And it's great that YOU know how to pronounce gnocci, but not everyone does. Maybe it was a pre-emptive strike on the servers part, because he/she got REALLY tired of people saying they want the sauteed gee-knock-ee.

    For example, at the last place I worked we had this really great flavored iced tea we had brewed for the restaurant. It was an "apricot-chardonnay" tea. Really good. But it was the only kind we had (no "regular" iced tea). So, that means that every one that orderedit (unless I knew them) had to be told that our tea was flavored. So after about the 1000000th time someone said, "Oh my, your tea has wine it it?" Or some variation of that, I just started telling people that our tea was apricot flavored.

    but hey, just some thoughts, not trying to offend you.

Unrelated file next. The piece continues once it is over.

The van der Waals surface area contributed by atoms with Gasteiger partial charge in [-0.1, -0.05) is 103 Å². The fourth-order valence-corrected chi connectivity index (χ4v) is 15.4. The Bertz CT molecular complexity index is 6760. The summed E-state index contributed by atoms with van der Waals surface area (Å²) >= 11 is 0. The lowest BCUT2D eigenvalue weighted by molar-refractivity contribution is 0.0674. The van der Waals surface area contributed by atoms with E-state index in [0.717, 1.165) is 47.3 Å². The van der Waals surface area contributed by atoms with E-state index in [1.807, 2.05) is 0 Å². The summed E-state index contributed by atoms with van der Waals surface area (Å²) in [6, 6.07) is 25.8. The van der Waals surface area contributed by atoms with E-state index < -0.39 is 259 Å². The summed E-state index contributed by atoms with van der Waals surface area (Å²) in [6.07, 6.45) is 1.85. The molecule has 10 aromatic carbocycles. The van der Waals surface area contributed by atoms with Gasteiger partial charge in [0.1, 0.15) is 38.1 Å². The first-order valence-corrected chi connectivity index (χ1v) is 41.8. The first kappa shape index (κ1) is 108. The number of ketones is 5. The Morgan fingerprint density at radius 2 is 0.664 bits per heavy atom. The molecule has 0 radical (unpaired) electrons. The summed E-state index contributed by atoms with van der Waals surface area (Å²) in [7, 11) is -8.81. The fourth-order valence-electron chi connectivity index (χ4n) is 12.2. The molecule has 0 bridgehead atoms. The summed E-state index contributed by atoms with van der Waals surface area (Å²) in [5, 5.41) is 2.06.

12. robinchev

    robinchev

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    Well...ouch!
    Idle curiosity... what do you suggest about a person's personality if you are trying to offend them?
    No, I'm not a mean or snobby person... actually, I usually lighten the moment when the server is just having an off day and shows some regret for the error. But the topic was rude, uncaring servers.
    As for the pronounciation thing, well, yes, alot of people CAN'T pronounce menu items. But it's been my experience from both sides of the table that your tip is never positively affected by embarrassing your guest.

    I suppose that's the joy of written posts... even smileys can't necessarily show tone of voice... my post was meant to be on the light-hearted side.
    And yes, I am a poor service magnet. Most of the time it's pretty funny...yet I still feel that if you can't put your personal issues aside long enough to keep from ruining a guests experience, you probably shouldn't be serving.
     
  13. deltadoc

    deltadoc

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    Quite a few years ago a co-worker friend and I went to a McDonald's for an early lunch. The girl behind the counter was totally rude, obnoxious, and when my friend mentioned he knew the owner, she said something along the lines of "I could care less, if you don't like the service here you don't have to come here".